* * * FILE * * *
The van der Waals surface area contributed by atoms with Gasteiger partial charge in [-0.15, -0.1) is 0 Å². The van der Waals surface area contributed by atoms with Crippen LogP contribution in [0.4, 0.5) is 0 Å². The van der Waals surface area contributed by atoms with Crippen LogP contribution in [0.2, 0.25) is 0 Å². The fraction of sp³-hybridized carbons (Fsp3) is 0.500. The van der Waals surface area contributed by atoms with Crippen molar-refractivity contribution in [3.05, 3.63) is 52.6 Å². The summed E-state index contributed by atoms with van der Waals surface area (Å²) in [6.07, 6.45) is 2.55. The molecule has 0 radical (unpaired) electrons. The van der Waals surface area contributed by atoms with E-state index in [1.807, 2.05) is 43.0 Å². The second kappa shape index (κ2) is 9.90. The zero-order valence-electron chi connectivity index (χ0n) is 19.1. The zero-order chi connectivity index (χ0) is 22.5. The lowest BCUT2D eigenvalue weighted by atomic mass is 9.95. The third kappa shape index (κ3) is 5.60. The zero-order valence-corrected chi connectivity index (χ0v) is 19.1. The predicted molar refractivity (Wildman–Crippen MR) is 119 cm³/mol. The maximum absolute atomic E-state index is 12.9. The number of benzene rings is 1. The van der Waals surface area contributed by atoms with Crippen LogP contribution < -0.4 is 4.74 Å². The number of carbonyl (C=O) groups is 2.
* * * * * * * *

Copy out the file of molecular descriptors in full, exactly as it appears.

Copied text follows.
The van der Waals surface area contributed by atoms with Gasteiger partial charge in [-0.15, -0.1) is 0 Å². The van der Waals surface area contributed by atoms with Crippen LogP contribution in [0.4, 0.5) is 0 Å². The van der Waals surface area contributed by atoms with Crippen LogP contribution in [0.2, 0.25) is 0 Å². The fraction of sp³-hybridized carbons (Fsp3) is 0.500. The van der Waals surface area contributed by atoms with Crippen molar-refractivity contribution in [3.05, 3.63) is 52.6 Å². The summed E-state index contributed by atoms with van der Waals surface area (Å²) in [6.07, 6.45) is 2.55. The molecule has 0 radical (unpaired) electrons. The van der Waals surface area contributed by atoms with E-state index in [1.807, 2.05) is 43.0 Å². The second kappa shape index (κ2) is 9.90. The zero-order valence-electron chi connectivity index (χ0n) is 19.1. The zero-order chi connectivity index (χ0) is 22.5. The lowest BCUT2D eigenvalue weighted by atomic mass is 9.95. The third kappa shape index (κ3) is 5.60. The zero-order valence-corrected chi connectivity index (χ0v) is 19.1. The predicted molar refractivity (Wildman–Crippen MR) is 119 cm³/mol. The maximum absolute atomic E-state index is 12.9. The number of benzene rings is 1. The van der Waals surface area contributed by atoms with Crippen LogP contribution < -0.4 is 4.74 Å². The number of carbonyl (C=O) groups is 2.